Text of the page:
Rapid rise of Asian middle class to revamp global food systems | U.S. Grains Council

The sophisticated food demands of newly affluent consumers in China and other developing nations are likely to cause major change in U.S. farming and food production, Asian food policy and world trade, according to Food 2040, a new study of emerging food trends in Asia by the U.S. Grains Council (USGC).

  • Friday, February 24, 2012 7:41pm
  • Business

The sophisticated food demands of newly affluent consumers in China and other developing nations are likely to cause major change in U.S. farming and food production, Asian food policy and world trade, according to Food 2040, a new study of emerging food trends in Asia by the U.S. Grains Council (USGC).

USGC President and Chief Executive Officer Thomas C. Dorr presented a preview of Food 2040 today at the U.S. Department of Agriculture’s annual Agricultural Outlook Forum.

“Growing affluence in China could change people’s diets and the global food system. Consumers will expect more choice, quality, convenience and safety in their food purchases,” Dorr said.

Food 2040 also reveals important implications for agricultural trade policy between the United States and Asian nations. “We are seeing China become more open to acceptance of new technology, such as agricultural biotechnology, which can help meet the needs of the Asian middle class in a sustainable manner through trade,” Dorr said.

U.S. attitudes about feeding the world are likely to change too. “Many of the agribusinesses and agricultural organizations that comprise the U.S. Grains Council are starting to review possibilities for meeting the needs and capturing the economic value that ascendency of the Asian middle class represents,” said USGC Chairman Dr. Wendell Shauman, an Illinois corn farmer and member of the Illinois Corn Marketing Board. “Working together with trading partners around the world to understand emerging trends, we can use a convergence of science, technology and policy reform to meet changing food demands and capture the economic potential of new Asian consumers.”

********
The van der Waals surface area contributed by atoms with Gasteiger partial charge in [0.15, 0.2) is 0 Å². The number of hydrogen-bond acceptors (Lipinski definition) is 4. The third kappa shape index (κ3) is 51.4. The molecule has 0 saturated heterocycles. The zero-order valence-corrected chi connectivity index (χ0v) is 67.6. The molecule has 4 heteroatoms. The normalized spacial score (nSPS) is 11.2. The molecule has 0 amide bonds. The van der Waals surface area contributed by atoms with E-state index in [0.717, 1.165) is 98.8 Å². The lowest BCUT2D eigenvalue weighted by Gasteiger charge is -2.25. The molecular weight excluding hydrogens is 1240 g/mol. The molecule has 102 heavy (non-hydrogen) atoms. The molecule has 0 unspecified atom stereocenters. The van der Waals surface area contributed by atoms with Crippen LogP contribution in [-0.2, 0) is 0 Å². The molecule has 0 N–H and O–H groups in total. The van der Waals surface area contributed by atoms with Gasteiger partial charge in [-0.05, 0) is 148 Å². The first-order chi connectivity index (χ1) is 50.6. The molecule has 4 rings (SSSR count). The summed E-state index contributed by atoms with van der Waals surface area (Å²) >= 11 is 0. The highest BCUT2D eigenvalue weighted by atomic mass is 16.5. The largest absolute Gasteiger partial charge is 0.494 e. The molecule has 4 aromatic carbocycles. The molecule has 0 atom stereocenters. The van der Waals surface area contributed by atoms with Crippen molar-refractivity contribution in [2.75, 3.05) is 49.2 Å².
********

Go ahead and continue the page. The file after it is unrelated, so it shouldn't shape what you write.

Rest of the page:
The U.S. Department of Agriculture’s Foreign Agricultural Service (FAS) is assisting the Council with the launch of Food 2040 in Japan. “Japan and the United States are longstanding trading partners, and we understand each other well. Now, our two nations must learn more about China and develop an understanding of how this emerging mega-market will influence the global food system and our two nations’ participation in it,” said Geoffrey Wiggin, USDA’s FAS Minister-Counselor in Tokyo.

Food 2040 outlines the following possibilities for significant change in the global food system.

GLOBAL FOOD SYSTEMS RESTRUCTURED TO SUIT CHINA’S MIDDLE CLASS

China is the world’s fastest growing economy, and because of the sheer size of its population, Chinese demand will reshape the global food industry over the next 20 years. Although India is expected to surpass China in population numbers, China is likely to remain the dominant economy within the timeframe of Food 2040.

CHINA AS WORLD BIOSCIENCE LEADER

Agricultural biotechnology may no longer be dominated by U.S. technology. China is on a path to global bioscience leadership, driven by major central government investments to meet its own food needs and a desire to be an export leader.